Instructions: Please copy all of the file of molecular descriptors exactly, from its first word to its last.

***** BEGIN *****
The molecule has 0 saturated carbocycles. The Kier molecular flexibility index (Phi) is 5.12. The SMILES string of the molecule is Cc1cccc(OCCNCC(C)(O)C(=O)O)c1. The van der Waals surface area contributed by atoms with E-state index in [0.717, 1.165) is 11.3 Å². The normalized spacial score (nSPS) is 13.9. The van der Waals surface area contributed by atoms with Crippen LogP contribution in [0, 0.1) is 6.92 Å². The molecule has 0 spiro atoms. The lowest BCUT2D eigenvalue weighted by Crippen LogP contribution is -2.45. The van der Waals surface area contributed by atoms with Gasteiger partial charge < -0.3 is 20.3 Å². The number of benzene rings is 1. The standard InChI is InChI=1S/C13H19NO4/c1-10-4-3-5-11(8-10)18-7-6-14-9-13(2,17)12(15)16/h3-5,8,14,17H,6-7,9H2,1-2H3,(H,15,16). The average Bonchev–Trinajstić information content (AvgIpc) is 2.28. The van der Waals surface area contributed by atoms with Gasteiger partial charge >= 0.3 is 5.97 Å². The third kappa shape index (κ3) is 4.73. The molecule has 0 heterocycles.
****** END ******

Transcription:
The molecule has 0 saturated carbocycles. The Kier molecular flexibility index (Phi) is 5.12. The SMILES string of the molecule is Cc1cccc(OCCNCC(C)(O)C(=O)O)c1. The van der Waals surface area contributed by atoms with E-state index in [0.717, 1.165) is 11.3 Å². The normalized spacial score (nSPS) is 13.9. The van der Waals surface area contributed by atoms with Crippen LogP contribution in [0, 0.1) is 6.92 Å². The molecule has 0 spiro atoms. The lowest BCUT2D eigenvalue weighted by Crippen LogP contribution is -2.45. The van der Waals surface area contributed by atoms with Gasteiger partial charge < -0.3 is 20.3 Å². The number of benzene rings is 1. The standard InChI is InChI=1S/C13H19NO4/c1-10-4-3-5-11(8-10)18-7-6-14-9-13(2,17)12(15)16/h3-5,8,14,17H,6-7,9H2,1-2H3,(H,15,16). The average Bonchev–Trinajstić information content (AvgIpc) is 2.28. The van der Waals surface area contributed by atoms with Gasteiger partial charge >= 0.3 is 5.97 Å². The third kappa shape index (κ3) is 4.73. The molecule has 0 heterocycles.